Rhiannon Murphy

Head of activation, the7stars

Absolutely, we have seen significant levels of inflation in the auction-based marketplaces such as Facebook, Google and paid search, which have been the go-to destinations for smaller to medium-sized brands that are looking to scale. Addressable TV bought via self-serve platforms allows those advertisers access to stature media placements around premium content. Historically this would never have been an opportunity for those brands because of pricing, creative costs and targeting.

Richard Oliver

Managing director UK, Magna Global

Targeting the long tail of small(er) advertisers is hardly a new idea for TV, but this time ITV is better set to get some of those businesses onto our TV sets. From regional sales teams through to Adsmart, there has long been a desire to tap into the SME market which does, after all, make up about half of the UK economy. Fighting for share from traditional advertisers, whose budgets are relatively stable over the long term, is not a path to significant growth. 

Google and Facebook have shown the massive revenue potential when you can offer a service to both traditional advertisers and the long tail of UK businesses. In the past there have been significant barriers for SMEs – including the cost of creative, lack of appropriate targeting – which also kept the cost high – and the process of dealing with an agency or direct with the broadcaster. Now there are low-cost and high-quality creative solutions and, through new technology like Planet V, relevant targeting options and a far simpler transactional process. And there’s one other benefit for ITV when talking to clients new to TV; they won’t be asking awkward questions about TV inflation.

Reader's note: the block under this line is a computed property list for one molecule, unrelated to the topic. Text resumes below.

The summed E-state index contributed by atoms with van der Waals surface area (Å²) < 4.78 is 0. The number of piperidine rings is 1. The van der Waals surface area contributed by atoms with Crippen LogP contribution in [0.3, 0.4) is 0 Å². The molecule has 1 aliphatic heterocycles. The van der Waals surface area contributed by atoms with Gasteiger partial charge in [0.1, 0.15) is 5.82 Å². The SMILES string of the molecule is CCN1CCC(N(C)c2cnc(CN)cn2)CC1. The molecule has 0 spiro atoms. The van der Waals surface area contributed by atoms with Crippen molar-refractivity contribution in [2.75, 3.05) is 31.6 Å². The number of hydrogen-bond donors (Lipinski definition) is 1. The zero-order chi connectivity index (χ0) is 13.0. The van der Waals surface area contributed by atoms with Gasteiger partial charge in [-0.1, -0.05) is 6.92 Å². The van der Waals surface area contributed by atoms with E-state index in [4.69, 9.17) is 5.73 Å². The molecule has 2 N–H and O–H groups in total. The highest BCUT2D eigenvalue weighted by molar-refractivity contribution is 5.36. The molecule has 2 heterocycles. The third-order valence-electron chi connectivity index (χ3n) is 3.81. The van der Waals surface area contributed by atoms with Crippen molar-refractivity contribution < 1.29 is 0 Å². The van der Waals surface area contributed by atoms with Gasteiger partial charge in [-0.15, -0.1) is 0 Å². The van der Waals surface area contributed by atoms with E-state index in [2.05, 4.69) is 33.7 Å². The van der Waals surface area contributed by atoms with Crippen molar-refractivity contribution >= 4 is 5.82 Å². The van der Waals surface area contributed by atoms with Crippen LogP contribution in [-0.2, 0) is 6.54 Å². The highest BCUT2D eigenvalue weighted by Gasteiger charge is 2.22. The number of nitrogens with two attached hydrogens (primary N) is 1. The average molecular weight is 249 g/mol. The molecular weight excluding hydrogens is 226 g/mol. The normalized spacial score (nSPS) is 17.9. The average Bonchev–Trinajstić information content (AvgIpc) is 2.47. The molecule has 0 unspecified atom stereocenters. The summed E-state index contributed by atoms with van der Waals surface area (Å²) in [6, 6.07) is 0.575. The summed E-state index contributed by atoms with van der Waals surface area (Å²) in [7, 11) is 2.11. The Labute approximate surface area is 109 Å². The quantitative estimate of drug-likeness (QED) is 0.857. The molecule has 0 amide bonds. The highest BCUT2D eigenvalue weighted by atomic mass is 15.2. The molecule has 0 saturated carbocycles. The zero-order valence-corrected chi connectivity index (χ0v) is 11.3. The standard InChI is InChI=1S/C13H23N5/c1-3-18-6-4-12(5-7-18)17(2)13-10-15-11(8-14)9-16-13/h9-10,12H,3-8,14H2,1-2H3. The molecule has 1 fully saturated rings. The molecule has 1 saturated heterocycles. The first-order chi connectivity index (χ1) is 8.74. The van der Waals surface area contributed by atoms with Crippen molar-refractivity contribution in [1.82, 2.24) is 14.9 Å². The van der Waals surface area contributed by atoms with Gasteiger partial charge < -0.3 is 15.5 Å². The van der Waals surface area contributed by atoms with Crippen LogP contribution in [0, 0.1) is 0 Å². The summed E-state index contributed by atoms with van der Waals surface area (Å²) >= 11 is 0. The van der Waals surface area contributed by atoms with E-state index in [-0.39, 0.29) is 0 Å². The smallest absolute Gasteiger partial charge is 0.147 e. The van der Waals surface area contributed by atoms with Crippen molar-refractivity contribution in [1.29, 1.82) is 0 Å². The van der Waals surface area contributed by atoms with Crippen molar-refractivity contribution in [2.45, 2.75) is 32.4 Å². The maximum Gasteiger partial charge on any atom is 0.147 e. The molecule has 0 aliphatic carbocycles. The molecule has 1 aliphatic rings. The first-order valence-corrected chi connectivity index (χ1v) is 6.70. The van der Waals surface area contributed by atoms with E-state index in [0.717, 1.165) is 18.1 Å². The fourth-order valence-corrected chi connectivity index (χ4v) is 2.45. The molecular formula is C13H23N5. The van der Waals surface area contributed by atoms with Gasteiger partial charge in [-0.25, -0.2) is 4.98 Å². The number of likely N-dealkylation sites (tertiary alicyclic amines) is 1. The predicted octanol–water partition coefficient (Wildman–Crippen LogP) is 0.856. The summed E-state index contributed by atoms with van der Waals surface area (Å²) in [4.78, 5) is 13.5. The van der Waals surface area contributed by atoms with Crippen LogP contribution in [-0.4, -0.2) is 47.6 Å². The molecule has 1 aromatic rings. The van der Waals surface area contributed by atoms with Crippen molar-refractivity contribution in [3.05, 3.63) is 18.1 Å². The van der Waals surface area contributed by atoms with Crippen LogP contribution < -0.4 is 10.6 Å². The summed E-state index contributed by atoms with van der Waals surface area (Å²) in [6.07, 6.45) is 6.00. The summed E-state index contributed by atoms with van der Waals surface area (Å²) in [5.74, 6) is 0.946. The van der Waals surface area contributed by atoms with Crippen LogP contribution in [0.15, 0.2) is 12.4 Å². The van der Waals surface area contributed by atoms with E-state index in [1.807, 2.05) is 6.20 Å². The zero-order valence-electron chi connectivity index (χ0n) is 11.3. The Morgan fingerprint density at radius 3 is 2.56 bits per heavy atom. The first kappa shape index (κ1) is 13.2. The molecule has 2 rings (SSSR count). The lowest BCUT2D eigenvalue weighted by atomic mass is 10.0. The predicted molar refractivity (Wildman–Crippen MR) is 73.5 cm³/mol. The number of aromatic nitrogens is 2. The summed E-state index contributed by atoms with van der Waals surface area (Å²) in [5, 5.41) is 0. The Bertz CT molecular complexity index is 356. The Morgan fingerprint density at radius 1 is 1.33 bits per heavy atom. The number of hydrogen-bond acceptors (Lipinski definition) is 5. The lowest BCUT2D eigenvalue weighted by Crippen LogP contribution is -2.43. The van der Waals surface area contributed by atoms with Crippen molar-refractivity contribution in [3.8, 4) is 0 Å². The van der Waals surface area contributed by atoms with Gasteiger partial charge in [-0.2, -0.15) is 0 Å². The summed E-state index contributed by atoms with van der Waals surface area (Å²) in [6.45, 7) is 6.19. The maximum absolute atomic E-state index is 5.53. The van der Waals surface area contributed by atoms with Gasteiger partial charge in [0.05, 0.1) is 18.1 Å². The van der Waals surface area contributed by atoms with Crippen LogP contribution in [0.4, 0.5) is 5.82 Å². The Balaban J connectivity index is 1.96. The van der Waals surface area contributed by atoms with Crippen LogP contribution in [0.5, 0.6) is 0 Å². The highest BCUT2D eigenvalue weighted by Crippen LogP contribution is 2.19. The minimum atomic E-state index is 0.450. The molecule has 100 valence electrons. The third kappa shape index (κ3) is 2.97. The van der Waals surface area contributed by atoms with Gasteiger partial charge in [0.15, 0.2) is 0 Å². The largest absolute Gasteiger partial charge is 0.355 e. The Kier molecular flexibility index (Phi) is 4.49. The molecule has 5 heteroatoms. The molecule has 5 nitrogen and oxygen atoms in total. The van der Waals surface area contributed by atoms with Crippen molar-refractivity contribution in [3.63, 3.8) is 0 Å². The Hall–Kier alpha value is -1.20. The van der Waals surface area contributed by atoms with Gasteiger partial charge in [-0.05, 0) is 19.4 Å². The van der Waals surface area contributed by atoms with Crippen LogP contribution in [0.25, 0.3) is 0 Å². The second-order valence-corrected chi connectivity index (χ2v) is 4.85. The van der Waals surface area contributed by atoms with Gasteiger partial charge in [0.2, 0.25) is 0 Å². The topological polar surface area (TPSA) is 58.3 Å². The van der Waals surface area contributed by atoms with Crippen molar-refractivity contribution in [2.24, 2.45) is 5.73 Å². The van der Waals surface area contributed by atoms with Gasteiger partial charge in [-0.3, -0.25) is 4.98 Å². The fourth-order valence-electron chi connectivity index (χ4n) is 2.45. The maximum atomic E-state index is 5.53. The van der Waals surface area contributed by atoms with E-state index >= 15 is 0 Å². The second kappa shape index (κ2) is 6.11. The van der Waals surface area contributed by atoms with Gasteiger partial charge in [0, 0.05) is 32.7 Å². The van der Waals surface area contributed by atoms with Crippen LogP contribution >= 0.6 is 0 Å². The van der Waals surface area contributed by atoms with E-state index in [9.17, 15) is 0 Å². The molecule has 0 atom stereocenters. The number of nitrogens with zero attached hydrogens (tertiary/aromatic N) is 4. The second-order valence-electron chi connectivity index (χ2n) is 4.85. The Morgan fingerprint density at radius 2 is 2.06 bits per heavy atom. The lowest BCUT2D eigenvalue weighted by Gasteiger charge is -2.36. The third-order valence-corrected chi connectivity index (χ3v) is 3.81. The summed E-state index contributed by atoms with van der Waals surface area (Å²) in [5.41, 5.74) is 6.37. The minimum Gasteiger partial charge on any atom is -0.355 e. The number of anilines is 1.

Emma Morris

Head of investment and managing partner (OPTS), Starcom

Maybe addressable TV could grow ad share for UK broadcasters, particularly with the long tail of advertisers in mind, but this may not be the result of a decrease in investment made to the ‘tech giants’. The entry cost of addressable TV will most certainly be appealing to several advertisers who are new to TV and broadcasters are undeniably seeing sizable growth in this area. 

It’s impossible to determine if budgets across the market are being redeployed from the ‘tech giants’, but focus should be placed on measurement for continued investment growth within addressable TV. Having a robust and transparent measurement framework in place will be the key for the long-term success of addressable TV. Without this, the momentum of addressable TV will be unlikely to continue beyond test phases for some advertisers unless the market is able to ensure that advertisers’ KPIs and business objectives are being delivered. 

Addressable TV in the UK is very much in its infancy in comparison to some ‘tech giants’ offerings, but developments are gaining pace and there will be even more fabulous opportunities for advertisers to explore in coming months.